Surprise View Star Trails

Surprise View Star Trail Revised Edit

Surprise View Star Trails

Night Time Photography

Surprise View Star Trails

Well after my over enthusiastic edit on the original Star Trail for Surprise View as the link here, I have been back into the editing suites and took out the offending torch-bearer(s), and went with the moon lit version.

I wanted a hidden section within the post so you could read it only if you were interested, as sometimes there can be too much to read if you only just want the picture. Now I looked at that ‘insert more’ tag, and that did bugger all!

Well here it comes…for interested parties only..

How I did it……

Location

  • Surprise View ( a short walk north of the car park to a clearing with some rocks). The car park has milky way class dark sky status
  • Located the pole star or Polaris (Northern Skies only) (Sigma Octantis in southern skies is its equivalent)
  • Set the shot up so I had the rocks in foreground, and the horizon about half way, I was not aiming to get Polaris in shot, just to get enough stars in for the trail effect, re – was there for the Northern Lights.

Equipment

  1. Canon 550d,
  2. Lens – 17-40mm EF F4/L USM,
  3. UV Filter
  4. Infra-red remote set on zero delay
  5. Tripod
  6. FULLY CHARGED battery, and spares – cold and long exposures eat up battery life
  7. Big torch to light up foreground for focal point. (Speed light flash if you have one – which I do not)
  8. Flask of coffee, wrapped up warm

Settings

  1. ISO800,
  2. Aperture F4
  3. Focal length 17mm
  4. Exposure time 30 seconds
  5. Delay to next picture – minimum if possible (up to 1 second)
  6. Turn off all playback functions, noise reduction etc to conserve the battery
  7. Live view
  8. Bulb mode

Procedure

  1. After setting the camera up on the tripod at the widest angle, my partner lit up the rocks in the foreground, so I could auto focus on them. I then switched to manual focus to lock the focus. The torch was then turned off.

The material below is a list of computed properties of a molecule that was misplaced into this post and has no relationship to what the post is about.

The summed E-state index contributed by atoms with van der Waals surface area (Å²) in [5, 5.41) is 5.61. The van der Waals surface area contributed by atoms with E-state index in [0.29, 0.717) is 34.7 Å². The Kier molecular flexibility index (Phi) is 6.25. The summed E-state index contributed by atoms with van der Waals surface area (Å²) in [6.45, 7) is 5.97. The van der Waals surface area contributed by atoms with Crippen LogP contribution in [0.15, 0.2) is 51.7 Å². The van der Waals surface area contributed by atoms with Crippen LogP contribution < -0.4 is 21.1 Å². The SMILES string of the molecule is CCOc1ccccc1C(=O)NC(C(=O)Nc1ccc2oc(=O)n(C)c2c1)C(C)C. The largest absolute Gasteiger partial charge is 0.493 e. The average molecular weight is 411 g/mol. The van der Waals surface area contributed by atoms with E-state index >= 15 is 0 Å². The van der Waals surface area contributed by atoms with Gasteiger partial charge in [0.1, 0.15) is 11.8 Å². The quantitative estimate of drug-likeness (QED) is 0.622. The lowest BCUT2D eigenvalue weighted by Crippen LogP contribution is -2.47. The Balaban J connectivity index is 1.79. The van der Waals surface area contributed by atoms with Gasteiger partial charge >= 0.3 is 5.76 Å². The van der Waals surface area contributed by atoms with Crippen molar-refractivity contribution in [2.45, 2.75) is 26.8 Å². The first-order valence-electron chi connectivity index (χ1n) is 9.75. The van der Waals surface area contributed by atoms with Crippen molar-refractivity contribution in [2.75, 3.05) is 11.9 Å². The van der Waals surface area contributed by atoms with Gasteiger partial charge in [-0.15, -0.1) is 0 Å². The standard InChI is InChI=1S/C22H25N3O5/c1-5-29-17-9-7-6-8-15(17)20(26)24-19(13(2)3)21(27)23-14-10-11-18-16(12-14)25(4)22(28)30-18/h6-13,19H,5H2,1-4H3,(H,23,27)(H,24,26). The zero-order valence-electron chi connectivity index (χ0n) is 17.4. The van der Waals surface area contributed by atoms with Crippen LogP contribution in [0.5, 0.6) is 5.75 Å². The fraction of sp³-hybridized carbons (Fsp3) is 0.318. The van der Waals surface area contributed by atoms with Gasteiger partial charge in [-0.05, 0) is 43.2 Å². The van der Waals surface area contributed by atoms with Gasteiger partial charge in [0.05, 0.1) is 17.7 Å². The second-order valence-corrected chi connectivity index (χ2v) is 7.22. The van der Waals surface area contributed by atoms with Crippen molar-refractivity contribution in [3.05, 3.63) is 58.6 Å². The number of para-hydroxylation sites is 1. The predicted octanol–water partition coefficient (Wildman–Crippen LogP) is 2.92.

2. I did not set to infinity, I have tried this before, and the foregrounds remained out of focus. On this occasion the focus ring settings were at the start of the infinity line (near infinity) and there I left it (setting to infinity is supposed to make sure everything stays in focus during long exposure, as it is harder to focus in the dark, hence the manual setting on camera, and manual focus)
  3. I used my dinky infra – red remote and the timer on my live view display to expose 4 dark frames (which in StarstaX these are used to remove noise).
  4. Fore the exposed frames as quickly as possible press again to re – expose, before this I ensured the timer switch on the rear was set to 0 and not 2; 2  = 2 seconds delay. This repetitive action is laborious over 20 minute period repeating this for the exposed shots every 30seconds. (Thus an intervalometer is much easier, it does the work for you, although not as much ‘fun’ in testing your reflexes)
  5. I carried out 37 exposed frames over a period of 18.5minutes total exposure time and 4 dark frames at 30seconds (with lens cap on for same exposure time and same conditions).

Software and Editing

  1. LightRoom –  Synchronising the 37 images for camera profiles, to highlight/whites and black adjustments, or anything else you feel is necessary, then convert to jpg including the dark frames. The 16bit TIFF is too big to view in StarstaX.
  2. StarstaX – to stack up the images – favoured by lots of star – trailers. It is very easy to use; I used the lighten mode.
  3. I tried the gap fill however this created some patchy areas in the sky near the horizon. The save the output image where it suits you best. You can leave it as it is or do some further editing.